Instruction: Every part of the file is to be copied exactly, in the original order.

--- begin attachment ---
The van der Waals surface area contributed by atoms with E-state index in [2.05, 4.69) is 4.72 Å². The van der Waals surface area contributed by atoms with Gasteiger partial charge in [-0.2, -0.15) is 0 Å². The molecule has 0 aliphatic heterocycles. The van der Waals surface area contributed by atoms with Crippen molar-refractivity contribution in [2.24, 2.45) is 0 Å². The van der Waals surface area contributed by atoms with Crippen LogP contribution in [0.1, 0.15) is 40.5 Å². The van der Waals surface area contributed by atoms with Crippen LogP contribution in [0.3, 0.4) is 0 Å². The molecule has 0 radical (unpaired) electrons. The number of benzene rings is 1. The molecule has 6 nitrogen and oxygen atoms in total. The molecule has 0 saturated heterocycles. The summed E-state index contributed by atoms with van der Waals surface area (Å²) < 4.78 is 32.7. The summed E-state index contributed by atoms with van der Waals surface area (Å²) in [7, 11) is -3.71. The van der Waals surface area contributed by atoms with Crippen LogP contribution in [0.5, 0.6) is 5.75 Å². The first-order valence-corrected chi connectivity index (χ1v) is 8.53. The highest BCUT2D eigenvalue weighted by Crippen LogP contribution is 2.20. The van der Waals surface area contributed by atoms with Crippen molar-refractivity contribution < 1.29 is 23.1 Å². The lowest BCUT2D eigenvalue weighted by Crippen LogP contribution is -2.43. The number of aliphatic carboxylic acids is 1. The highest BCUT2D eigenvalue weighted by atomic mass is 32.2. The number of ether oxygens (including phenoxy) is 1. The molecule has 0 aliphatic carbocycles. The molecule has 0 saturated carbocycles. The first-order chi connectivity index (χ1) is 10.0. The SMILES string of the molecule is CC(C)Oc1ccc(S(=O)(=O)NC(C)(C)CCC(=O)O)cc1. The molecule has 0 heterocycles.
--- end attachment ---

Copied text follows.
The van der Waals surface area contributed by atoms with E-state index in [2.05, 4.69) is 4.72 Å². The van der Waals surface area contributed by atoms with Gasteiger partial charge in [-0.2, -0.15) is 0 Å². The molecule has 0 aliphatic heterocycles. The van der Waals surface area contributed by atoms with Crippen molar-refractivity contribution in [2.24, 2.45) is 0 Å². The van der Waals surface area contributed by atoms with Crippen LogP contribution in [0.1, 0.15) is 40.5 Å². The van der Waals surface area contributed by atoms with Crippen LogP contribution in [0.3, 0.4) is 0 Å². The molecule has 0 radical (unpaired) electrons. The number of benzene rings is 1. The molecule has 6 nitrogen and oxygen atoms in total. The molecule has 0 saturated heterocycles. The summed E-state index contributed by atoms with van der Waals surface area (Å²) < 4.78 is 32.7. The summed E-state index contributed by atoms with van der Waals surface area (Å²) in [7, 11) is -3.71. The van der Waals surface area contributed by atoms with Crippen LogP contribution in [0.5, 0.6) is 5.75 Å². The first-order valence-corrected chi connectivity index (χ1v) is 8.53. The highest BCUT2D eigenvalue weighted by Crippen LogP contribution is 2.20. The van der Waals surface area contributed by atoms with Crippen molar-refractivity contribution < 1.29 is 23.1 Å². The lowest BCUT2D eigenvalue weighted by Crippen LogP contribution is -2.43. The number of aliphatic carboxylic acids is 1. The highest BCUT2D eigenvalue weighted by atomic mass is 32.2. The number of ether oxygens (including phenoxy) is 1. The molecule has 0 aliphatic carbocycles. The molecule has 0 saturated carbocycles. The first-order chi connectivity index (χ1) is 10.0. The SMILES string of the molecule is CC(C)Oc1ccc(S(=O)(=O)NC(C)(C)CCC(=O)O)cc1. The molecule has 0 heterocycles.